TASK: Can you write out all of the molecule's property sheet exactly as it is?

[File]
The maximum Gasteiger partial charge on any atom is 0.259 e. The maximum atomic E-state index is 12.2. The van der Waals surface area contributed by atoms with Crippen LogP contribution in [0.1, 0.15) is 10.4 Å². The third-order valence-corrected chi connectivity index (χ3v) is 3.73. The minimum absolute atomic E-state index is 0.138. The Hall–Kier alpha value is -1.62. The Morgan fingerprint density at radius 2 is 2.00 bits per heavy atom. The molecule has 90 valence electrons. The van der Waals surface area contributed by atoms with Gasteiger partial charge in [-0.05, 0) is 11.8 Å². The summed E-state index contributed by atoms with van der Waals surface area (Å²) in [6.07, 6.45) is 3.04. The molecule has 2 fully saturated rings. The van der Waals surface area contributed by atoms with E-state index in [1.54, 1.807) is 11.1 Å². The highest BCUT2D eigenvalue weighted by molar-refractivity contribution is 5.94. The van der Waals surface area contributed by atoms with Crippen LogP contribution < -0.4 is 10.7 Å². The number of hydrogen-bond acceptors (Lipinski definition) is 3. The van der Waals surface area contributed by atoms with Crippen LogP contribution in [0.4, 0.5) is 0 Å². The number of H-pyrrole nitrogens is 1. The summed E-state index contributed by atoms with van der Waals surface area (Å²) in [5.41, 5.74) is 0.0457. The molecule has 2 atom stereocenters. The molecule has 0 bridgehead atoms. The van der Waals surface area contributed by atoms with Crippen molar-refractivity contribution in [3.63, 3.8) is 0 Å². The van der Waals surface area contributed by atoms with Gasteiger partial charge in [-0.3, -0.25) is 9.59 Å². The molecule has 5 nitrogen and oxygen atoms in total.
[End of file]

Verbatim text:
The maximum Gasteiger partial charge on any atom is 0.259 e. The maximum atomic E-state index is 12.2. The van der Waals surface area contributed by atoms with Crippen LogP contribution in [0.1, 0.15) is 10.4 Å². The third-order valence-corrected chi connectivity index (χ3v) is 3.73. The minimum absolute atomic E-state index is 0.138. The Hall–Kier alpha value is -1.62. The Morgan fingerprint density at radius 2 is 2.00 bits per heavy atom. The molecule has 90 valence electrons. The van der Waals surface area contributed by atoms with Gasteiger partial charge in [-0.05, 0) is 11.8 Å². The summed E-state index contributed by atoms with van der Waals surface area (Å²) in [6.07, 6.45) is 3.04. The molecule has 2 fully saturated rings. The van der Waals surface area contributed by atoms with E-state index in [1.54, 1.807) is 11.1 Å². The highest BCUT2D eigenvalue weighted by molar-refractivity contribution is 5.94. The van der Waals surface area contributed by atoms with Crippen LogP contribution < -0.4 is 10.7 Å². The number of hydrogen-bond acceptors (Lipinski definition) is 3. The van der Waals surface area contributed by atoms with Crippen LogP contribution in [0.4, 0.5) is 0 Å². The number of H-pyrrole nitrogens is 1. The summed E-state index contributed by atoms with van der Waals surface area (Å²) in [5.41, 5.74) is 0.0457. The molecule has 2 atom stereocenters. The molecule has 0 bridgehead atoms. The van der Waals surface area contributed by atoms with Crippen molar-refractivity contribution in [3.63, 3.8) is 0 Å². The van der Waals surface area contributed by atoms with Gasteiger partial charge in [-0.3, -0.25) is 9.59 Å². The molecule has 5 nitrogen and oxygen atoms in total.